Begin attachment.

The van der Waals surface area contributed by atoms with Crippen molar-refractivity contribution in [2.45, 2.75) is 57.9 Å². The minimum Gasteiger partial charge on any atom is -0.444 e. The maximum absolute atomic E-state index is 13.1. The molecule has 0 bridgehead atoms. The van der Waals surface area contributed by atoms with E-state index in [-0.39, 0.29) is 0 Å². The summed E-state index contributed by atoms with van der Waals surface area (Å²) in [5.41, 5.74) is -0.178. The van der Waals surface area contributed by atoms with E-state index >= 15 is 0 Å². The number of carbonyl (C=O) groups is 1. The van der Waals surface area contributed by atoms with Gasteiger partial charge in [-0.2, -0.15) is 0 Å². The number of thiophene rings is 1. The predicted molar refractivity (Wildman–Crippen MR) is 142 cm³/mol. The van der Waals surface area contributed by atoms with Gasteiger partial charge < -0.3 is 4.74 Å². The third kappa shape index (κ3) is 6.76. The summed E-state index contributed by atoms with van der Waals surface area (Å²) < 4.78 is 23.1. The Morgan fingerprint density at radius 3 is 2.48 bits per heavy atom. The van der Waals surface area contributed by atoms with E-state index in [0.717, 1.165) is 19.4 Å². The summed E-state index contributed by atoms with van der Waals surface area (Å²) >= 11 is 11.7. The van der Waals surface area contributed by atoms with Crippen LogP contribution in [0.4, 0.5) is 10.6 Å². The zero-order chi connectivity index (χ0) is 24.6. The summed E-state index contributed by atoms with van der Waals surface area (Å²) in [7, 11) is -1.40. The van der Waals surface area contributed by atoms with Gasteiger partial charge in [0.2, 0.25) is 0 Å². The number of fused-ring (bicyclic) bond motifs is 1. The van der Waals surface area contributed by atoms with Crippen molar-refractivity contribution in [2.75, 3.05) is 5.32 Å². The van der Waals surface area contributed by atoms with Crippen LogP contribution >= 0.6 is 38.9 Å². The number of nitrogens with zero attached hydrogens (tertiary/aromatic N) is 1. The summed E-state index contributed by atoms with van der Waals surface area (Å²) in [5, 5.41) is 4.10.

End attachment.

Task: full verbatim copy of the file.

The van der Waals surface area contributed by atoms with Crippen molar-refractivity contribution in [2.45, 2.75) is 57.9 Å². The minimum Gasteiger partial charge on any atom is -0.444 e. The maximum absolute atomic E-state index is 13.1. The molecule has 0 bridgehead atoms. The van der Waals surface area contributed by atoms with E-state index in [-0.39, 0.29) is 0 Å². The summed E-state index contributed by atoms with van der Waals surface area (Å²) in [5.41, 5.74) is -0.178. The van der Waals surface area contributed by atoms with E-state index >= 15 is 0 Å². The number of carbonyl (C=O) groups is 1. The van der Waals surface area contributed by atoms with Gasteiger partial charge in [-0.2, -0.15) is 0 Å². The number of thiophene rings is 1. The predicted molar refractivity (Wildman–Crippen MR) is 142 cm³/mol. The van der Waals surface area contributed by atoms with Gasteiger partial charge < -0.3 is 4.74 Å². The third kappa shape index (κ3) is 6.76. The summed E-state index contributed by atoms with van der Waals surface area (Å²) < 4.78 is 23.1. The Morgan fingerprint density at radius 3 is 2.48 bits per heavy atom. The van der Waals surface area contributed by atoms with E-state index in [0.717, 1.165) is 19.4 Å². The summed E-state index contributed by atoms with van der Waals surface area (Å²) >= 11 is 11.7. The van der Waals surface area contributed by atoms with Crippen LogP contribution in [0.4, 0.5) is 10.6 Å². The zero-order chi connectivity index (χ0) is 24.6. The summed E-state index contributed by atoms with van der Waals surface area (Å²) in [7, 11) is -1.40. The van der Waals surface area contributed by atoms with Gasteiger partial charge in [0.2, 0.25) is 0 Å². The number of fused-ring (bicyclic) bond motifs is 1. The van der Waals surface area contributed by atoms with Crippen molar-refractivity contribution in [2.75, 3.05) is 5.32 Å². The van der Waals surface area contributed by atoms with Crippen LogP contribution >= 0.6 is 38.9 Å². The number of nitrogens with zero attached hydrogens (tertiary/aromatic N) is 1. The summed E-state index contributed by atoms with van der Waals surface area (Å²) in [5, 5.41) is 4.10.